Bruce Clark, associate professor at Northeastern University, calls bottled water “one of the best and worst things that ever happened in marketing”. Water is a largely and freely available commodity and yet, the bottled water industry is one of the biggest industries around the world. The reason? Clark credits it to the power of smart and efficient marketing. “Water is a huge industry essentially created from nothing,” said Clark, coordinator of the marketing group in the D’Amore-McKim School of Business. “It’s an example of what marketing can do with a product that’s fairly undifferentiated, and quite honestly, fairly boring.”
Marketing becomes a crucial factor as, on a base level, it enables customer education and allows your audience to have a solid understanding of what the product is, how it’s made or processed, etc. It informs your customers about the features and benefits you’re offering them.
But marketing is also setting up certain standards and making promises. “At its most fundamental, a brand name is building a set of associations in customers’ minds,” Clark said. He talks about an American bottled water company Poland Spring. The name sounds healthy, pure, and nice. Customers associate these to the terms and have certain expectations about the product based on its name. As Clark explained, “A brand name is a promise of value the customer is going to get out of a product.” Currently, the company is facing a lawsuit after claims of the water not being spring water but groundwater, contrary to its name.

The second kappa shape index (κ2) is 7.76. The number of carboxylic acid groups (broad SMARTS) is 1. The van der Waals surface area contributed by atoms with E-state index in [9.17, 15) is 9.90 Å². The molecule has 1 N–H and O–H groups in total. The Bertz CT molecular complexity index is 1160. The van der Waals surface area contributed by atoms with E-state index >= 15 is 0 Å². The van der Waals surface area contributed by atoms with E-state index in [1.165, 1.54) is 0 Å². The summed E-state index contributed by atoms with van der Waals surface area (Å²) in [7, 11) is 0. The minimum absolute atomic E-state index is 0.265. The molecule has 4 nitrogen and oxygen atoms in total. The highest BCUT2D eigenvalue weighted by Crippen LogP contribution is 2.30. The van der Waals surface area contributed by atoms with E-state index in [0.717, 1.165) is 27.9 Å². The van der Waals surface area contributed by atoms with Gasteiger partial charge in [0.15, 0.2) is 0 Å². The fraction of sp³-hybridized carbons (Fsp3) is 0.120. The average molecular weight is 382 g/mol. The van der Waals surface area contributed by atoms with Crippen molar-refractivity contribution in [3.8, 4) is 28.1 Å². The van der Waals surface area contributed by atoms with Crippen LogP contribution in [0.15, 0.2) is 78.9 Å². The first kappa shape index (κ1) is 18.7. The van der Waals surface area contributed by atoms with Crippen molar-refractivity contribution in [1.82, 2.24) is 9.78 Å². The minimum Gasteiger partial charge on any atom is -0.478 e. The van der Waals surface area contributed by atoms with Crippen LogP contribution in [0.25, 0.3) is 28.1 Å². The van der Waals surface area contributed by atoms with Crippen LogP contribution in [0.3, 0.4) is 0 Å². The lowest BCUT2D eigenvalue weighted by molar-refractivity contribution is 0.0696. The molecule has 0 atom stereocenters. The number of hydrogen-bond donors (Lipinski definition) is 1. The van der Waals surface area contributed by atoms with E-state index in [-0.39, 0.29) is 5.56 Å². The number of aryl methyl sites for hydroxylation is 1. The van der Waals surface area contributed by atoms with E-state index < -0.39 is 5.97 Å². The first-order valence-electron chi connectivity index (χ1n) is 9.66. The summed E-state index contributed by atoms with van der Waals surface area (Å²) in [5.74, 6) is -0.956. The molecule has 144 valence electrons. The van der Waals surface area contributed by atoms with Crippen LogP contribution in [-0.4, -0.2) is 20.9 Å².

“As a company, you have to deliver based on the rules you set up,” Clark said. In other words, if you call it spring water, it needs to be from a spring. “This lawsuit is saying that the brand name is deceptive, that the product is not appropriate, relative to what the brand name promises.”
But what is it that is really making people buy bottled water this avidly? The answer is simple – sales strategies that promise purity, health, and convenience. Most bottled water companies also lure customers by explaining the lengthy collection and filtration process. People always want to try something new and something good for them. In the end, it really only comes down to the right marketing.